London: Britain remains a well-mannered and courteous country despite reports of rudeness and anti-social behaviour, a study has found. According to the survey, Britons were generally more civil to each other than in most other western countries. It also claimed that the perception that politeness was declining was generally untrue.

Britons trust each other more now than they did in 1991, when 55 percent agreed that most people could be trusted compared with 65 percent more recently.

Will Norman, one of the authors of 'Charm Offensive', said the report showed how important civility was in people's lives.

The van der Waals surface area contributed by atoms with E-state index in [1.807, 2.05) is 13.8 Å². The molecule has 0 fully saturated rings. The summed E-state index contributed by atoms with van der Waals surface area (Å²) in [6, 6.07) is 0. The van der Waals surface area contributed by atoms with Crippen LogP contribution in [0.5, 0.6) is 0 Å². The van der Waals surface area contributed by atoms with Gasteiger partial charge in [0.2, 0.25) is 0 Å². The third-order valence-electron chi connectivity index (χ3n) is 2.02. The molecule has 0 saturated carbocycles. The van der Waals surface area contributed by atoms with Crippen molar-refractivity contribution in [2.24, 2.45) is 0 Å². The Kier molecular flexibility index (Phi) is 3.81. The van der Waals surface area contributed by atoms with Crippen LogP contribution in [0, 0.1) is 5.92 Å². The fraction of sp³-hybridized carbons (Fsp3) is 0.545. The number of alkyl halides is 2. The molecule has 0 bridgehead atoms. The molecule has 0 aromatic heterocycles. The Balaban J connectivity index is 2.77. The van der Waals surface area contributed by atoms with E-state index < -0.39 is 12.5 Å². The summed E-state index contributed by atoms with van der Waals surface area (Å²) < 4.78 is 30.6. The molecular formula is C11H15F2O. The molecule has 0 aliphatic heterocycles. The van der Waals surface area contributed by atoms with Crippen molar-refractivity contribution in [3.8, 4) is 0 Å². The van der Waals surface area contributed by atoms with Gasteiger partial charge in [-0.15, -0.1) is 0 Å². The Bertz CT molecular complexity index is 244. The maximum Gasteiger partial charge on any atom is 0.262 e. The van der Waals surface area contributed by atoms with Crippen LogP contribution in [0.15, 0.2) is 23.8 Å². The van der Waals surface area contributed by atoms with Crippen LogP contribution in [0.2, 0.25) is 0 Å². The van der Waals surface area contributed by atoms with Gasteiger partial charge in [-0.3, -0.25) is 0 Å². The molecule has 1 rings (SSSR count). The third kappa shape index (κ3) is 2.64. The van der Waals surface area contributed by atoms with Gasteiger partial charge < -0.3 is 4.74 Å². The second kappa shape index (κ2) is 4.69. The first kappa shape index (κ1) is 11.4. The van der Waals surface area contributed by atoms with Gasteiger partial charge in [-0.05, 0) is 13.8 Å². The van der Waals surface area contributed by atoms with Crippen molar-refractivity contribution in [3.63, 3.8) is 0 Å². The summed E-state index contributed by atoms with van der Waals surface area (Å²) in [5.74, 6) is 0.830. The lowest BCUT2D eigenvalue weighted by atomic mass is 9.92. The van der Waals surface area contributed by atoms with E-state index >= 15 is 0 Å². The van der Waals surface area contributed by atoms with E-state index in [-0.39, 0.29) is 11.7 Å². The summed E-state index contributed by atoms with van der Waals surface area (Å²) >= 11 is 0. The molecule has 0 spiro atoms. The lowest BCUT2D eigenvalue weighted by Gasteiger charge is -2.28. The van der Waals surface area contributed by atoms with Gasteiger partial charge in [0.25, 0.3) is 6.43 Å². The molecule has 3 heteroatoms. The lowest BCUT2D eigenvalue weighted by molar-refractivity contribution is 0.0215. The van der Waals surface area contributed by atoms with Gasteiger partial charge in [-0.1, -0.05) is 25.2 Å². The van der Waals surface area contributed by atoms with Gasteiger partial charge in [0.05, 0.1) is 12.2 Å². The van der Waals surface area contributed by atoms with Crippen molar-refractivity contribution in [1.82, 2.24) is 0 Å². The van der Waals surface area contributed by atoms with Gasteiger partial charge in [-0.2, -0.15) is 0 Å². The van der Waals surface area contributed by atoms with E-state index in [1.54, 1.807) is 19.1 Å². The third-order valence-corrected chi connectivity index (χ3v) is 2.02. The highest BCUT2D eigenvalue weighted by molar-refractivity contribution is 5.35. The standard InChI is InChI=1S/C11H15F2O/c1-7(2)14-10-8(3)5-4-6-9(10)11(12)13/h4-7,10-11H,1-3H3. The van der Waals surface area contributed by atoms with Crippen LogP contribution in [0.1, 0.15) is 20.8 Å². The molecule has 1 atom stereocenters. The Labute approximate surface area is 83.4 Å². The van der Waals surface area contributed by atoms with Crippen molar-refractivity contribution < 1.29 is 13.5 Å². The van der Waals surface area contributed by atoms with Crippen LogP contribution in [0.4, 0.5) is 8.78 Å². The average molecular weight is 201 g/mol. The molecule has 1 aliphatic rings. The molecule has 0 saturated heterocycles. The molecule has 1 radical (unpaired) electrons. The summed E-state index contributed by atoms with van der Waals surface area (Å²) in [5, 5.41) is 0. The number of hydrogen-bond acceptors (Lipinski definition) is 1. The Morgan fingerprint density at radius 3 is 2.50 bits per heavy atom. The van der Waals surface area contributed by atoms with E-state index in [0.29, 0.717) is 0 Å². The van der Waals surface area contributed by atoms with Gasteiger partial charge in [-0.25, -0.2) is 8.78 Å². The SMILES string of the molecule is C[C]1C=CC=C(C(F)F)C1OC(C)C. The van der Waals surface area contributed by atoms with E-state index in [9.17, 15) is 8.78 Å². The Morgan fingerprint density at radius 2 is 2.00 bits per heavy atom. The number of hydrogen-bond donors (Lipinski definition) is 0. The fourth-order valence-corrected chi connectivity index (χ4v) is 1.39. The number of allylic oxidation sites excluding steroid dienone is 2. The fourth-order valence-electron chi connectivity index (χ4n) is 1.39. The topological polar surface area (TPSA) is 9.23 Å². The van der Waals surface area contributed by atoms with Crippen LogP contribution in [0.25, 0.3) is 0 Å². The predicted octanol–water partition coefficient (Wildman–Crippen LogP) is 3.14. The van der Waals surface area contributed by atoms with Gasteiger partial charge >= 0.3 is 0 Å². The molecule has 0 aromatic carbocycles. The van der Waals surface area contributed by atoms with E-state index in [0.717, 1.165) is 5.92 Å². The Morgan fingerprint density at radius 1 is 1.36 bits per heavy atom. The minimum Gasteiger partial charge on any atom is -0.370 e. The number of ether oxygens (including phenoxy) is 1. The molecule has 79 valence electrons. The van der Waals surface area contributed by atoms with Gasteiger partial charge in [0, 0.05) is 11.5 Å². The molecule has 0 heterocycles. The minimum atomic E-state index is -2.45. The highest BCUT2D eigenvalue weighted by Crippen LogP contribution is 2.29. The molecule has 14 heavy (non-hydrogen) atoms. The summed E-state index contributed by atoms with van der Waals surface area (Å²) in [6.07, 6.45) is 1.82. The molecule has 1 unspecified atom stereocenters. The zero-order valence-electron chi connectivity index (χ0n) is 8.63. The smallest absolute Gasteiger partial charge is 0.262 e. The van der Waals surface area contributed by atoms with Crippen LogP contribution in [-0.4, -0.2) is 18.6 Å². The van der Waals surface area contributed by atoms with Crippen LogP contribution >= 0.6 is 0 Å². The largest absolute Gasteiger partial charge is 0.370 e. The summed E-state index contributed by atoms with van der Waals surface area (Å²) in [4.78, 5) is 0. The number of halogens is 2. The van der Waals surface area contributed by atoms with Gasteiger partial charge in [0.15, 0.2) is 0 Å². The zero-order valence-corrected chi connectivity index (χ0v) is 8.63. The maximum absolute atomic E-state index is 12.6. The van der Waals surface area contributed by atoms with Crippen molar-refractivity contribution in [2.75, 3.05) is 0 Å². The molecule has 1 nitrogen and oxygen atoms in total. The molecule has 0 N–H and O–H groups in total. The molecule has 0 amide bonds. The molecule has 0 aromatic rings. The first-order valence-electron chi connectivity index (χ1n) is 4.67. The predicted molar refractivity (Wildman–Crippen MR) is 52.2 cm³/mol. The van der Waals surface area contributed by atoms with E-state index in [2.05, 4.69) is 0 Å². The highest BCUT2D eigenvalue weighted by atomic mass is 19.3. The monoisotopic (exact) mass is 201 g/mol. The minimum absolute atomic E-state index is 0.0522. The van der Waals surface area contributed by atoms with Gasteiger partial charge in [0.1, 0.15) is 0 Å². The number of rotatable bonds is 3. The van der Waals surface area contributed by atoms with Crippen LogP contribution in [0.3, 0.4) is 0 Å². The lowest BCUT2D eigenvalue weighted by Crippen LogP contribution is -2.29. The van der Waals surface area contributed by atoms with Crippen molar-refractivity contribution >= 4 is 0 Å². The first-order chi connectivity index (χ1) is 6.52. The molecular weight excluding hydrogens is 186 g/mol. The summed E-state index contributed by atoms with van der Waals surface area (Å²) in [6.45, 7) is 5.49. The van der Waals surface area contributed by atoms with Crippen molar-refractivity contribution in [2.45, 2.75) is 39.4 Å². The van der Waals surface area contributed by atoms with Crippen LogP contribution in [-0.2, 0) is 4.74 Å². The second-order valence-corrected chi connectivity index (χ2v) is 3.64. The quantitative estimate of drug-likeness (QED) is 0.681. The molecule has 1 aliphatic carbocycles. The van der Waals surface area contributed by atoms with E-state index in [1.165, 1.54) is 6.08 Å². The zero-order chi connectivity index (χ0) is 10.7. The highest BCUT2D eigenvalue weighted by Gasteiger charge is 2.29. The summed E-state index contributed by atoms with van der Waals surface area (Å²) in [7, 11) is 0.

He added: “Basic day-to-day politeness, saying 'please' and 'thank you', 'hello' and 'morning', giving up seats, the use of mobile phones, how you react to other people - the impact that has on building community and in triggering respectful relationships is extraordinary.”

Robert Zarywacz, of Please And Thanks and the National Campaign For Courtesy, warned that the economic downturn could harm common politeness.

“People under pressure to achieve more with less resources are more likely to be stressed and tired. This is when courtesy can suffer,” he said.